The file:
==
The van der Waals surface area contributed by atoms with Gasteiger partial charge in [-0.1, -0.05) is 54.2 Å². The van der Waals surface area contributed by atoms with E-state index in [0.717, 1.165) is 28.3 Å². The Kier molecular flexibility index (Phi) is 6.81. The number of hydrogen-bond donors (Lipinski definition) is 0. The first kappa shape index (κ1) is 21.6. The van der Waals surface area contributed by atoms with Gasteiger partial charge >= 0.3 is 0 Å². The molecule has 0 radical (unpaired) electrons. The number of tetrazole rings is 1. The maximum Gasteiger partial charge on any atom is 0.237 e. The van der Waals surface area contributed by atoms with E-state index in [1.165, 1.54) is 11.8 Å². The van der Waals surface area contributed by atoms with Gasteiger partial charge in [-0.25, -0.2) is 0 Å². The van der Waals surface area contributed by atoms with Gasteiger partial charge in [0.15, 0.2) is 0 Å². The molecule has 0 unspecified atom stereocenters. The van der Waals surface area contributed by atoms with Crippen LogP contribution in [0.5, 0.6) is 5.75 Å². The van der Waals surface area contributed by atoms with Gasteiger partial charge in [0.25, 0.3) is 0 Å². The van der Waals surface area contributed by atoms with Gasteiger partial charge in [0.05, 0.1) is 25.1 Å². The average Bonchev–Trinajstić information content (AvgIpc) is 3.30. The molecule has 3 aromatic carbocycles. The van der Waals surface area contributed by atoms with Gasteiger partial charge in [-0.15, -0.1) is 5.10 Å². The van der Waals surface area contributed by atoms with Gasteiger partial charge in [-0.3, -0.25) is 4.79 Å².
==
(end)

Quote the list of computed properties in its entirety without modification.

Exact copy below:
The van der Waals surface area contributed by atoms with Gasteiger partial charge in [-0.1, -0.05) is 54.2 Å². The van der Waals surface area contributed by atoms with E-state index in [0.717, 1.165) is 28.3 Å². The Kier molecular flexibility index (Phi) is 6.81. The number of hydrogen-bond donors (Lipinski definition) is 0. The first kappa shape index (κ1) is 21.6. The van der Waals surface area contributed by atoms with Gasteiger partial charge >= 0.3 is 0 Å². The molecule has 0 radical (unpaired) electrons. The number of tetrazole rings is 1. The maximum Gasteiger partial charge on any atom is 0.237 e. The van der Waals surface area contributed by atoms with E-state index in [1.165, 1.54) is 11.8 Å². The van der Waals surface area contributed by atoms with Gasteiger partial charge in [-0.25, -0.2) is 0 Å². The van der Waals surface area contributed by atoms with Gasteiger partial charge in [0.15, 0.2) is 0 Å². The molecule has 0 unspecified atom stereocenters. The van der Waals surface area contributed by atoms with Crippen LogP contribution in [0.5, 0.6) is 5.75 Å². The van der Waals surface area contributed by atoms with Gasteiger partial charge in [0.25, 0.3) is 0 Å². The van der Waals surface area contributed by atoms with Gasteiger partial charge in [0.05, 0.1) is 25.1 Å². The average Bonchev–Trinajstić information content (AvgIpc) is 3.30. The molecule has 3 aromatic carbocycles. The van der Waals surface area contributed by atoms with Gasteiger partial charge in [-0.15, -0.1) is 5.10 Å². The van der Waals surface area contributed by atoms with Gasteiger partial charge in [-0.3, -0.25) is 4.79 Å².